The Italian Digression – Part 6:


After heat in Perugia, La Belle Époque arrives on the shores of Lake Trasimeno



Though sad to leave Maurizio and Manuela’s house – with their friendly family and humorous evenings in wine-encouraged discussion, the gifts of fruit and broad beans – we were more than glad to return the hire car. Maurizio lent bucket and hose, and translated by Manuela, they both proclaimed the car looked fit for a showroom.

Driving northeast on fast roads, I was convinced the car wouldn’t reach the Hertz depot undented. A chaos of closed traffic lanes and junctions into Perugia piled on the stress, but we found the depot with barely a toot. What a relief to leave the responsibility of cars behind – though lugging the heavy bags up into the city from the station, was hot work. Later, walking to Montegrillo on busy roads without pavements, backtracking to fathom the buses . . . was an experience best skipped over.

Society has long been accustomed to overrated art taking centre stage – a fact I’d been reminded of by the acres of wall-sized collages featuring celebrities-in-Spoleto, the day before. In several of these, and into that overrated category, strayed such an inviolable Establishment figure as Henry Moore. Not that my opinion of Moore comes without a twist, coloured as it inevitably was by his assessment of Graham Sutherland in an radio obituary program back in early 1982[i]: “He made a great contribution to British painting,” opined Moore about his erstwhile friend, with such a distinct tone of damming-with-faint-praise, that it poisoned my view of Moore – an artist I was previously able to tolerate and even enjoy. But maybe the poor man didn’t mean his words to come out that way? Or to imply that Sutherland was minor, whereas he, Henry Moore, was an internationally acclaimed world master? He may have just been upset. How much weight do such assessments carry anyway, when for a century at least, fame itself has been the stuffing inside so many prominent turkeys?

Yet the negative effect of overrated international art pales by comparison with (often international) lifestyle magazines as previously defined[ii]: glossy productions containing reams of pointless misdirection, celebrity worship and inanity, certainly worth far less than the paper they’re printed on. In the suburb apartment at Montegrillo, Perugia, were two such magazines: Marie Claire (Italia), and Grazia. In vain, I searched for worthwhile content in either. Does anyone ever do more than flick through such misleading, snobbish, materialistic, aspirational drivel? I certainly hope not. Even in a waiting room, I’d expect scorn or disbelief. Marie Claire was 504 pages thick! Almost an inch of high-quality printing, all for €3.50. You could fit most worthwhile artists’ entire life works into half that number of pages . . . but who would pay to advertise in such idealistic volumes? Ergo, far too many people must buy and ‘read’ international, standardized cr*p such as Marie Claire, if only to rapidly donate it to the local dentist. There, the piles of sticky gloss can rot brains rather than the white shining teeth grinning from looped videos.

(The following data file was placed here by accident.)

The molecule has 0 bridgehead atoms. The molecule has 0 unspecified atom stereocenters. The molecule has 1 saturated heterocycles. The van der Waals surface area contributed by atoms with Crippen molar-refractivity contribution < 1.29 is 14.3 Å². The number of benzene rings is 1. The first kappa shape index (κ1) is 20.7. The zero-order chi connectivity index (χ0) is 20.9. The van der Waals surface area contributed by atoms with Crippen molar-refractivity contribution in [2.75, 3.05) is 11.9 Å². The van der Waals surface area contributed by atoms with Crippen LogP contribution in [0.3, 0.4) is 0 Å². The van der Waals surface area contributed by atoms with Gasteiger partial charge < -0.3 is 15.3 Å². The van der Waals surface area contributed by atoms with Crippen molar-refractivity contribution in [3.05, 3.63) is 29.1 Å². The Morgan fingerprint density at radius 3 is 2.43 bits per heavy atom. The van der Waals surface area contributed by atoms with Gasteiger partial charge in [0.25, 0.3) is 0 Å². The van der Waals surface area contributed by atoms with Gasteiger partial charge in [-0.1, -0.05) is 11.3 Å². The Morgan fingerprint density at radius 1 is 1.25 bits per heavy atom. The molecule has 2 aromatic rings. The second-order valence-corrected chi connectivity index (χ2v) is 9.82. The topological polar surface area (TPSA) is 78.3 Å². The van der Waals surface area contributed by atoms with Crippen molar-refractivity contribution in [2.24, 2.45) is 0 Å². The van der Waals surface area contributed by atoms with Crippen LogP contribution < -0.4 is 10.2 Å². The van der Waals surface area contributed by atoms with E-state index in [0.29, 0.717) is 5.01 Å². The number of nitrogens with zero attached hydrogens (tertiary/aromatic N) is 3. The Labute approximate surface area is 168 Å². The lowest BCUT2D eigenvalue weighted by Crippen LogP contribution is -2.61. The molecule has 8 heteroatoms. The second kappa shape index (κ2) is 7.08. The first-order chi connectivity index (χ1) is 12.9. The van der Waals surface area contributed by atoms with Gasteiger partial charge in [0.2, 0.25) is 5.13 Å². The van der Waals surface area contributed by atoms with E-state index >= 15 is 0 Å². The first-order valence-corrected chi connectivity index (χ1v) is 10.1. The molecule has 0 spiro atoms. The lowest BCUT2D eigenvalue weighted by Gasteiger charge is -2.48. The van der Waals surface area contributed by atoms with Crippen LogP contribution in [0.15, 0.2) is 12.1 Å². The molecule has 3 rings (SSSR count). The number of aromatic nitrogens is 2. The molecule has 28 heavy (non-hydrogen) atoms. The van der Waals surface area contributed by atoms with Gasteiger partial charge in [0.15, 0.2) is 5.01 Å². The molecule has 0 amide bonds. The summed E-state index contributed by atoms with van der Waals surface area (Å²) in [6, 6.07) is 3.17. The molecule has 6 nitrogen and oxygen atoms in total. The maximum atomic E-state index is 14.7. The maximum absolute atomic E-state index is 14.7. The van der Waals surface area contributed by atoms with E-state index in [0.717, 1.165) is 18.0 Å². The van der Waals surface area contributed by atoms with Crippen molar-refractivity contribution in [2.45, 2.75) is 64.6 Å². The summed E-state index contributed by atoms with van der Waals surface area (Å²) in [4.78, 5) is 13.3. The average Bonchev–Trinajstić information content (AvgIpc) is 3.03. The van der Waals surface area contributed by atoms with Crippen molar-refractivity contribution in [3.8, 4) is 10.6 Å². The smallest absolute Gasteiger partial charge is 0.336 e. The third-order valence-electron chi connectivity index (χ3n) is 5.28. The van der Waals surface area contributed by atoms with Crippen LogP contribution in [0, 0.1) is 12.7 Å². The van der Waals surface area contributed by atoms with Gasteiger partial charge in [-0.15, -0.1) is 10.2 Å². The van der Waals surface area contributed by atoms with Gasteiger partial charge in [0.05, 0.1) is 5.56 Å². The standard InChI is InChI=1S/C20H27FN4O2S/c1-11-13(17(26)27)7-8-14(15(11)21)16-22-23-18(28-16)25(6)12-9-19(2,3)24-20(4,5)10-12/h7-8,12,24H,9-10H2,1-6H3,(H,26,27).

Evening from the apartment in Montegrillo    23rd May 2019

As I preferred to walk rather than take the bus, next morning we all met up in Perugia’s central square. I had immediately recognised Piazza IV Novembre the day before from Sergio Martino’s giallo[iii] film, Torso[iv] of 1973: “A string of appalling lust murders shocks the University of Perugia as a sadistic serial killer strangles to death beautiful college girls with a red and black scarf”. Considering that forty-six years have passed, it’s surprising how little the square has altered, the main improvement being that traffic is now restricted – although the odd modern car does still foul the area. I have since attempted to watch Torso again, but to my mind, it’s not one of the best gialli – a genre which at its worst, can be as brain-decaying as the average lifestyle magazine. Although Suzy Kendall and Luc Merenda are both pretty, photogenic and appealing, Torso’s value is confined mostly to its locations, which include Tagliacozzo, a town I remembered us passing through between Avezzano and Castel Madama. Mist and rain had rendered it unrecognizable.